From the seed of every crisis sprouts opportunity.
At 8:15 p.m. Saturday in the Amphitheater, the Chautauqua Opera Company joins the Chautauqua Symphony Orchestra to present its Opera Highlights concert, “A Crisis of Operatic Proportion.”
In holding with Week Three’s theme, “A Crisis of Faith?” Chautauqua Opera will present pieces that expand on a crisis of religious faith and address topics that range from moral faith to faith in identity and relationships.
“A perfect example is ‘It’s about the way people is made, I reckon,’ ” said Carol Rausch, Chautauqua Opera’s music administrator/chorus master and one of the minds behind the song selection for the concert. The song, from the two-act opera Susannah, addresses a crisis of faith in community and will be sung by tenor Apprentice Artist Eric Wassenaar.
“He sees his sister being subject to scandal and gossip from the community and he’s lost his faith in human nature,” Rausch said.
Each of the eight Apprentice Artists will sing a solo aria with full backing by the CSO. They will present a number of ensemble pieces as well, ranging from duets (“Watch Duet” from Die Fledermaus) to sextets (“Alla bella Despinetta” from Cosi fan tutte).
The chance to sing in a concert setting with a full accompanying orchestra is an opportunity young artists are not commonly given. More often than not, young artist concerts are performed with the accompaniment of a piano, not an orchestra. Not so at Chautauqua.
“I think we’re one of the few programs I’m aware of that does big orchestra concerts,” said Jay Lesenger.
Lesenger, the former general and artistic director of Chautauqua Opera, has returned to serve as stage director for the Highlights concert. He says the opportunity Chautauqua affords young singers is instrumental to their professional growth. It teaches them how to work under pressure and how to work with many different people. It also allows them to experience a variety of performing and musical styles.
“Young singers need to learn how to perform under (these) circumstances,” Lesenger said. “The whole idea here is to give them a very solid foundation for that.”
Tenor Apprentice Artist Arnold Livingston Geis will use the Highlights concert to take advantage of a very unique sort of opportunity. He will sing the world premiere of Composer-in-Residence Gity Razaz’s newest piece, “Flight of Faith.” The piece sets Marion Strobel’s poem of the same name to music.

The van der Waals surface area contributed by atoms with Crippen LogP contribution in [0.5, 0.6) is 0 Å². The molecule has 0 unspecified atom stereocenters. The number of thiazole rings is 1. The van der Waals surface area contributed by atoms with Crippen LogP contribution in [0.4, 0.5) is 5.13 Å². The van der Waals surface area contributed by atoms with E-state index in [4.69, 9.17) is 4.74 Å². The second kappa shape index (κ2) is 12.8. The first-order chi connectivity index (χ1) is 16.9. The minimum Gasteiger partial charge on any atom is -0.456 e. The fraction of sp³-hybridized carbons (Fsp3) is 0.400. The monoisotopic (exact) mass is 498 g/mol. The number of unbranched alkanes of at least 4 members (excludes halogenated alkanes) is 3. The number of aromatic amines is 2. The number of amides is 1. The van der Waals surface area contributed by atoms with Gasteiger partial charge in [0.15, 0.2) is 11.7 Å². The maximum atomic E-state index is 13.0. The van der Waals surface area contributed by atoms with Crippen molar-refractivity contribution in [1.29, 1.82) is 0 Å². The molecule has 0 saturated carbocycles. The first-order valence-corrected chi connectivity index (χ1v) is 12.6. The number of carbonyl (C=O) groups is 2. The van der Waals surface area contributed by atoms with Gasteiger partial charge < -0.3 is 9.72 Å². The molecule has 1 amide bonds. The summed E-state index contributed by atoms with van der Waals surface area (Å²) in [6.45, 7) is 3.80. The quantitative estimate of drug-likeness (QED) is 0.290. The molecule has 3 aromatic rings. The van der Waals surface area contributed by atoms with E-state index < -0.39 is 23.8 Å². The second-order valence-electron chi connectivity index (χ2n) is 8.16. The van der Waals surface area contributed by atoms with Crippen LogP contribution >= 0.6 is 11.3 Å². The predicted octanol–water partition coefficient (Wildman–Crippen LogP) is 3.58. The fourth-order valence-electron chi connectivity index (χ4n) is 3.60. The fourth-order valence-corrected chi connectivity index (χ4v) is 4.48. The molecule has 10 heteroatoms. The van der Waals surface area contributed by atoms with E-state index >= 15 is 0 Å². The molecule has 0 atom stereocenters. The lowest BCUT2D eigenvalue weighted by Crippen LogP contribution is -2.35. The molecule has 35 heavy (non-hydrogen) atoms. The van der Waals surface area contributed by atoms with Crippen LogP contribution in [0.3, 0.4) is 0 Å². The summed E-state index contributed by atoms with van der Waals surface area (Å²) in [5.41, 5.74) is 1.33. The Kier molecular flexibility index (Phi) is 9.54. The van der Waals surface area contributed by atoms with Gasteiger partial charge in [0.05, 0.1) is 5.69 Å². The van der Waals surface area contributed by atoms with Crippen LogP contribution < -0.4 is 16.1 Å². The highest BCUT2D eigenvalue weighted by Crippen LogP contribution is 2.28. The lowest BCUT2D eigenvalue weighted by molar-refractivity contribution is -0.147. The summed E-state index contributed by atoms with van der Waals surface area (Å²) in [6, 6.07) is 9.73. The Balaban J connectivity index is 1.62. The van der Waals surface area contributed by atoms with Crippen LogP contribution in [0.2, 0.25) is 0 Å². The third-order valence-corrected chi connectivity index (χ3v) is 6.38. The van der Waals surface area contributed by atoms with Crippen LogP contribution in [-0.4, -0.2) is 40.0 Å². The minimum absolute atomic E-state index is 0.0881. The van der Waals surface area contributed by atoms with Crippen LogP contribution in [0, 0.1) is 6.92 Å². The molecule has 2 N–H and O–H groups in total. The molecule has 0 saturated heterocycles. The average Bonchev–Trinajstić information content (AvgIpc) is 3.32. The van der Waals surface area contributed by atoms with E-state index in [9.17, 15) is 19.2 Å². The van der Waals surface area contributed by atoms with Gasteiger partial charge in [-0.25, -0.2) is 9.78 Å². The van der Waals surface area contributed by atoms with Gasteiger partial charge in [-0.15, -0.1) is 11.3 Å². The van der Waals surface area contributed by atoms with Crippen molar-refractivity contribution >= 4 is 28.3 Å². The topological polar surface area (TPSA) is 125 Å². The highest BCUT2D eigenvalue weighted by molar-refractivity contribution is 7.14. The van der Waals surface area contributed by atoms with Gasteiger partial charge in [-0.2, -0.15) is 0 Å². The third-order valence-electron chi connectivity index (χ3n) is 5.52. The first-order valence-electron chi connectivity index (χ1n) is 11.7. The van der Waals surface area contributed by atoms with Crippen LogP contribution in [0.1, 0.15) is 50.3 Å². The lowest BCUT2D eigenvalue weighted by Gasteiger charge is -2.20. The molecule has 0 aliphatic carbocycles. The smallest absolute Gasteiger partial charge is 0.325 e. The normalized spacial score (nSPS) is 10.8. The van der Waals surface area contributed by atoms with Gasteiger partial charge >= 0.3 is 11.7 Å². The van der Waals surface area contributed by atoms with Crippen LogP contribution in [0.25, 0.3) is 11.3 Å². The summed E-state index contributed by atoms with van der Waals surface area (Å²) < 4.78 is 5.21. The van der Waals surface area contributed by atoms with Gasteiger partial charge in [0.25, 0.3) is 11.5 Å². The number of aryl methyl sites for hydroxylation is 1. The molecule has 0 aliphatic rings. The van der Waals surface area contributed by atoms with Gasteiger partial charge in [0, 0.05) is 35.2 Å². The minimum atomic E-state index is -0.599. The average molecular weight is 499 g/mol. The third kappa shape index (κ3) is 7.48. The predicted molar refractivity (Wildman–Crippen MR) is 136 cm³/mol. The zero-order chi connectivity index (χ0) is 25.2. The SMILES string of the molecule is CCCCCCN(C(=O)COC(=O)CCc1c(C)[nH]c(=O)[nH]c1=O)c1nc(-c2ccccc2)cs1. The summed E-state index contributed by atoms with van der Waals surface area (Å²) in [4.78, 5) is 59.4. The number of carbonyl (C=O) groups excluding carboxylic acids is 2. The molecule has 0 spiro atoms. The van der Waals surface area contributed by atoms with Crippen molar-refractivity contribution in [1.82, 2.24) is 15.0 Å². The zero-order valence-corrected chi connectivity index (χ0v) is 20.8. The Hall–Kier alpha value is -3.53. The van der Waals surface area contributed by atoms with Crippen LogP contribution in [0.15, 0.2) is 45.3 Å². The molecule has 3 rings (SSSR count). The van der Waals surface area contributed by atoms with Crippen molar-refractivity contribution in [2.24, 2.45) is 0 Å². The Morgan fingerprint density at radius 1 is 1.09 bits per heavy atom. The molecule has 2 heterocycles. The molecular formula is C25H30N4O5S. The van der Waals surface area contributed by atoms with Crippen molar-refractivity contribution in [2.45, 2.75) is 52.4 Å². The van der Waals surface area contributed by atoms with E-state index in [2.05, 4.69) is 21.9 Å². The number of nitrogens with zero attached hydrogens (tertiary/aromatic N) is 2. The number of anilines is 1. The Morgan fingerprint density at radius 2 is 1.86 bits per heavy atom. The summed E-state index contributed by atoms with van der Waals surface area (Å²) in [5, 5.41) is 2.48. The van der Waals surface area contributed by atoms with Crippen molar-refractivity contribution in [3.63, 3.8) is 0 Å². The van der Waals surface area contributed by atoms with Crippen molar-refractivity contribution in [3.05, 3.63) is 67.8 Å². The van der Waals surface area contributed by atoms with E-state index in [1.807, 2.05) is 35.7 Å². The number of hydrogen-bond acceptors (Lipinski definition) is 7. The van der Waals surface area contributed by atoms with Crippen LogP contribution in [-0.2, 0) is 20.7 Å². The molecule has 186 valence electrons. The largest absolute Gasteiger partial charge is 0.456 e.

“The range of affect (Razaz) creates with the orchestra is really cool,” Geis said. “There’s going to be some wild colors.”
Geis has collaborated with composers before, but never in such a personal way. Razaz reached out to Geis early in the process of composing her piece. She asked him questions about his voice, his range, the things he likes to sing and the things he doesn’t.
When she sent him a rough draft of the piece, Geis was amazed at how closely she’d held to the things he’d told her.
“She definitely used everything we talked about,” he said. “She wasn’t shy about writing exactly how I came across.”
The opportunity that can be found in the event extends beyond the stage as well.
Those in attendance will be able to see the next generation of opera singers showcase their abilities with the backing of a full symphony orchestra. They will hear the world premiere of Razaz’s newest work, as the song kicks off the second half of the concert.
But more than that, they will hear what both Rausch and Lesenger feel is an excellent variety of opera songs that will excite and interest them.
“There’s Mozart, there’s Donizetti, there’s Bizet, a lot of popular things. But there will (also) be some things that are unusual,” Lesenger said. “It’s a real mixed bag, but that’s what makes it fun.”
One of those “mixed bag” pieces comes from Jake Heggie’s Dead Man Walking. Premiered in 2000, the opera is based on the book, Dead Man Walking, written by Sister Helen Prejean.
Mezzo-soprano Apprentice Artist Natalie Rose Havens will play the role of Prejean. The song, “This journey to Christ,” is sung by Prejean as she travels to meet convicted murderer Joseph De Rocher at the Louisiana State Penitentiary in Angola, where she will serve as his spiritual adviser. The song is Prejean asking the question, “Have I bitten off more than I can chew here?”
Within that crisis of character and that crisis of faith, there are opportunities abound.
From the Apprentice Artists to a world premiere to an inspired repertoire and a symphony orchestra, the chance to spend a night with opera is one that, according to Rausch, should not be missed.
“It’s an exciting evening,” she said. “It has some glamour about it. (The Amp) is a big place to sing. I think it’s something our music community looks forward to each year.”